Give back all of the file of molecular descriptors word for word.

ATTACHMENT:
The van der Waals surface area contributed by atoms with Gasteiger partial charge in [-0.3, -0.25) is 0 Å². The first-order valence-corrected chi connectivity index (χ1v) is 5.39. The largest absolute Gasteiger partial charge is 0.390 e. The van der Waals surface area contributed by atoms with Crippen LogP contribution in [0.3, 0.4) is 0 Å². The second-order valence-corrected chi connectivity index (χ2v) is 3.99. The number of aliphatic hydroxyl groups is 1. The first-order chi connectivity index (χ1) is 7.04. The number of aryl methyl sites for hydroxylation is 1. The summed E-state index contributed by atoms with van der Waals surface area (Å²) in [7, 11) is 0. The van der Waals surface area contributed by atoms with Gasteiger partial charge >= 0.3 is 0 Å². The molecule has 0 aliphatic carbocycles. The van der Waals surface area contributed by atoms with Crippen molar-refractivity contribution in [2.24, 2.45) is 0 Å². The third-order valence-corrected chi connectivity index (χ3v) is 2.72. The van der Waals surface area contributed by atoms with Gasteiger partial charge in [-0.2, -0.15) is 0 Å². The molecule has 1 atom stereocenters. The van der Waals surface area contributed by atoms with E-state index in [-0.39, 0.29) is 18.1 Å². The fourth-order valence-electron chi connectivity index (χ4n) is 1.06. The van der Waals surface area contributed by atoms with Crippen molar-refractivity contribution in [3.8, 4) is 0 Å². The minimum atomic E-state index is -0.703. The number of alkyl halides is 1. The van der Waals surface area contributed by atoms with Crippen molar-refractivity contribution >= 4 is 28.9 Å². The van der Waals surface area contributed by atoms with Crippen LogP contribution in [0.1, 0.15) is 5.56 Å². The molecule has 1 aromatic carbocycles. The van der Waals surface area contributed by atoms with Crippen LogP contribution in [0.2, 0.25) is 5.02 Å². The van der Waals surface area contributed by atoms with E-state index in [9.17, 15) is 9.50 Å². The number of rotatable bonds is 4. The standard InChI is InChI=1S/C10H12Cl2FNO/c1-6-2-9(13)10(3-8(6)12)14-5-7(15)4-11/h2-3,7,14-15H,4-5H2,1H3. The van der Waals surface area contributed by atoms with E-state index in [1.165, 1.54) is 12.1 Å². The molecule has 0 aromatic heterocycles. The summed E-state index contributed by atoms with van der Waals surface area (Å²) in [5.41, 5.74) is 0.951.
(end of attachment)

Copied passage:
The van der Waals surface area contributed by atoms with Gasteiger partial charge in [-0.3, -0.25) is 0 Å². The first-order valence-corrected chi connectivity index (χ1v) is 5.39. The largest absolute Gasteiger partial charge is 0.390 e. The van der Waals surface area contributed by atoms with Crippen LogP contribution in [0.3, 0.4) is 0 Å². The second-order valence-corrected chi connectivity index (χ2v) is 3.99. The number of aliphatic hydroxyl groups is 1. The first-order chi connectivity index (χ1) is 7.04. The number of aryl methyl sites for hydroxylation is 1. The summed E-state index contributed by atoms with van der Waals surface area (Å²) in [7, 11) is 0. The van der Waals surface area contributed by atoms with Gasteiger partial charge >= 0.3 is 0 Å². The molecule has 0 aliphatic carbocycles. The van der Waals surface area contributed by atoms with Crippen molar-refractivity contribution in [2.24, 2.45) is 0 Å². The third-order valence-corrected chi connectivity index (χ3v) is 2.72. The van der Waals surface area contributed by atoms with Gasteiger partial charge in [-0.2, -0.15) is 0 Å². The molecule has 1 atom stereocenters. The van der Waals surface area contributed by atoms with E-state index in [-0.39, 0.29) is 18.1 Å². The fourth-order valence-electron chi connectivity index (χ4n) is 1.06. The van der Waals surface area contributed by atoms with Crippen molar-refractivity contribution in [3.8, 4) is 0 Å². The minimum atomic E-state index is -0.703. The number of alkyl halides is 1. The van der Waals surface area contributed by atoms with Crippen molar-refractivity contribution >= 4 is 28.9 Å². The van der Waals surface area contributed by atoms with Crippen LogP contribution in [0.1, 0.15) is 5.56 Å². The molecule has 1 aromatic carbocycles. The van der Waals surface area contributed by atoms with Crippen LogP contribution in [0.2, 0.25) is 5.02 Å². The van der Waals surface area contributed by atoms with E-state index in [9.17, 15) is 9.50 Å². The number of rotatable bonds is 4. The standard InChI is InChI=1S/C10H12Cl2FNO/c1-6-2-9(13)10(3-8(6)12)14-5-7(15)4-11/h2-3,7,14-15H,4-5H2,1H3. The van der Waals surface area contributed by atoms with E-state index in [1.165, 1.54) is 12.1 Å². The molecule has 0 aromatic heterocycles. The summed E-state index contributed by atoms with van der Waals surface area (Å²) in [5.41, 5.74) is 0.951.